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'Instructions Not Included' is top 10 surprise
Film is a two-hour version of a Univision melodrama
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Eugenio Derbez portrays Valentin in the film “Instructions Not Included.”

‘Instructions Not Included’

Starring: Eugenio Derbez, Jessica Lindsey, Loreto Peralta, Daniel Raymont

Rated: PG-13 for sexual content, thematic elements and language

Runtime: 1 hour, 55 minutes

Bottom line: Uneven but endearing melodrama

"Instructions Not Included" (original title "No se Aceptan Devoluciones") is one of the most interesting cinematic surprises to come along in years.

This mostly Spanish-language melodrama/comedy wasn’t prescreened for critics in most markets and still hasn’t earned a great deal of English-language press, yet it has earned more than $20 million in less than two weeks.

It’s not unprecedented for a "foreign" film (more on that in a moment) to do well in the U.S., but this movie wasn’t on anyone’s radar until it debuted in the box office top ten.

I refuse to mislabel this a "foreign" movie. The project was completed under the banner of California-based Pantelion Films and Lionsgate Entertainment. If that makes it a foreign film, then I guess "The Hunger Games" trilogy is foreign, too.

However, that is inevitably how "Instructions Not Included" will be measured, and by the end of this week, it should rank in the top-five grossing foreign films ever to play in the U.S.

All of this has movie writers, including me, scrambling to explain its success. Is it because the movie is just so good?

Um, no.

"Instructions Not Included" is what you’d get if you condensed an entire season of a Univision primetime melodrama into a two-hour movie. It features outrageous plot turns, awkwardly blends screwball humor with tragedy, genuinely touches the heart at times, yet becomes unintentionally hilarious at others.

Each scene is like a different episode of a television series. The tone shifts so abruptly and radically that it often seems we’ve jumped into a completely different movie.

The opening sequence is darkly comedic, as 6-year old Valentin’s father puts him through one absurd torment after another, all in the name of making him fearless.

It then becomes a sex farce as it establishes adult Valentin (Eugenio Derbez) as an Acapulco playboy who beds one tourist after another. When one of his conquests, Julie (Jessica Lindsey), abandons their child, Maggie, with him, it shifts into "3 Men and a Baby" territory. Valentin and baby Maggie then illegally cross the border into the U.S. to find Julie, and it becomes a fish-out-of-water comedy.

And that’s all in the first act. It later feels like a cross-cultural remake of "Kramer vs. Kramer," cribs from American sitcoms like "Modern Family," and ultimately turns into pure Mexican melodrama.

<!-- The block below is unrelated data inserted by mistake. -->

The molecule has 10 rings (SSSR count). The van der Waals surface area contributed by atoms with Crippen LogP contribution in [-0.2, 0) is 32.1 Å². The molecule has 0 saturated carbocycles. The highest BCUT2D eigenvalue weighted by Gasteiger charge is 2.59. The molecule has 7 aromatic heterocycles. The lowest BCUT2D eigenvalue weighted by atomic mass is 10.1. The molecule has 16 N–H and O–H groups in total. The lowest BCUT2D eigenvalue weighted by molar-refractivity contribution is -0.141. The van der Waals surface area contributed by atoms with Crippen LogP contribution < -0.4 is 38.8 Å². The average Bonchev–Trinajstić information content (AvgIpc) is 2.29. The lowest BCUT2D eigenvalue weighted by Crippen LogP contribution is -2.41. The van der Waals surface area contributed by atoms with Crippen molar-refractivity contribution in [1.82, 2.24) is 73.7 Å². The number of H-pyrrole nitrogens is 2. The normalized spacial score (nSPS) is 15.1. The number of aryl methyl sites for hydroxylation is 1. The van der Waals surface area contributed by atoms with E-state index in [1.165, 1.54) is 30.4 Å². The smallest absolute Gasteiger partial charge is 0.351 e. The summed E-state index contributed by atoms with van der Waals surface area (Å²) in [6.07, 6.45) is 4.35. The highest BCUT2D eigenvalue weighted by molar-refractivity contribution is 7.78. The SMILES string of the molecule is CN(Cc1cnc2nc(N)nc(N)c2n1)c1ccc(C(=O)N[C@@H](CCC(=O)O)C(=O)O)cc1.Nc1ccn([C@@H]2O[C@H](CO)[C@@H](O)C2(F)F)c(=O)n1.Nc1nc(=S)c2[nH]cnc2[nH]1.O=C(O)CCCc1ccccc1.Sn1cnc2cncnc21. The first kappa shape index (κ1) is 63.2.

The movie tries to be too many things at once, and the cast is obviously overcompensating for a weak script.

But one has to admire a movie that bucks the Hollywood trend and actually tries hard to entertain its audience, and at times it’s irresistible.

It’s also an example of how an average movie can become a fascinating cultural moment.

Like millions of American children, Maggie (Loreto Peralta) lives a bicultural life. She speaks perfectly in both Spanish and English and translates for her father.

It’s a rather masterful stroke that the movie makes Maggie blonde-haired and blue-eyed like her mother — who also speaks very good Spanish, by the way.

This choice creates subtle but brilliant effects, as Peralta draws in both Anglo viewers (visually) and Hispanic viewers (verbally). She is the ideal, inclusive bridge between the two cultures viewing this movie.

I’ve remarked that no one foresaw the success of this movie, but perhaps that’s my own limited world view coming out. Perhaps it was just the English-speaking critical establishment who didn’t see it coming.

Derbez has been a prolific actor, writer, producer and director on Mexican television for more than a decade and had already begun to build an English-language following in the U.S. Perhaps we should have known he would be a big draw.

Perhaps we should have known that sooner or later a movie would finally attract Latino viewers to American cinemas en masa (after many failed attempts).

Perhaps English-speaking critics should stop thinking in such monolingual, monocultural terms.

And perhaps "Instructions Not Included" foreshadows the emergence of new talents and diverse voices into mainstream American movies.

If that’s true, I say, que sigue.

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